Childhood trauma and post-childhood chronic/repeated stress could increase the risk of a substance use disorder by affecting five stages of addiction illness-course: (a) initial experimentation with substances; (b) shifting from experimental to regular use; (c) escalation from regular use to abuse or dependence; (d) motivation to quit; and (e) risk of (re-)lapse. We reviewed the human literature on relationships between stress and addiction illness-course. We explored per illness-course stage: (i) whether childhood trauma and post-childhood chronic/repeated stress have comparable effects and (ii) whether effects cut across classes of substances of abuse. We further discuss potential underlying mechanisms by which stressors may affect illness-course stages for which we relied on evidence from studies in animals and humans. Stress and substances of abuse both activate stress and dopaminergic motivation systems, and childhood trauma and post-childhood stressful events are more chronic and occur more frequently in people who use substances. Stressors increase risk to initiate early use potentially by affecting trait-like factors of risk-taking, decision making, and behavioral control. Stressors also accelerate transition to regular use potentially due to prior effects of stress on sensitization of dopaminergic motivation systems, cross-sensitizing with substances of abuse, especially in people with high trait impulsivity who are more prone to sensitization. Finally, stressors increase risk for abuse and dependence, attenuate motivation to quit, and increase relapse risk potentially by intensified sensitization of motivational systems, by a shift from positive to negative reinforcement due to sensitization of the amygdala by corticotropin releasing factor, and by increased sensitization of noradrenergic systems. Stress generally affects addiction illness-course across stressor types and across classes of substances of abuse.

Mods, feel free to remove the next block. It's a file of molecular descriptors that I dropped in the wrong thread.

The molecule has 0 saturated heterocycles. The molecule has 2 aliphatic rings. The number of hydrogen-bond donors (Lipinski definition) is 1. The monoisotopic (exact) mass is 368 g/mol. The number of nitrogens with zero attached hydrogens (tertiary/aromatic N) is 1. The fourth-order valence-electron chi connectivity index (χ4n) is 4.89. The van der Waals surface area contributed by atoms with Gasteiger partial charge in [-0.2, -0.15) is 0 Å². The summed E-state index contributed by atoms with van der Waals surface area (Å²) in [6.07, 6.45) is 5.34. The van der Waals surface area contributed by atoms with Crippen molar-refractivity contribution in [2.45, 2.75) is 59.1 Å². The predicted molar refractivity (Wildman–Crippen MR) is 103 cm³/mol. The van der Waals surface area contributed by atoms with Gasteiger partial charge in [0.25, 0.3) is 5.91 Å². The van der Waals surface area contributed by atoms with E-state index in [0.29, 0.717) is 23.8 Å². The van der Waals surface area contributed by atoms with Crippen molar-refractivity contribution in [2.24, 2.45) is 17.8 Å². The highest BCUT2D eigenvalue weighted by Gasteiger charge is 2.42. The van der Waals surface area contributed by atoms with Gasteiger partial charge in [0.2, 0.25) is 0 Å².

Keywords: HPA axis; addiction; impulsivity; norepinephrine; risk-taking; sensitization; stress; trauma.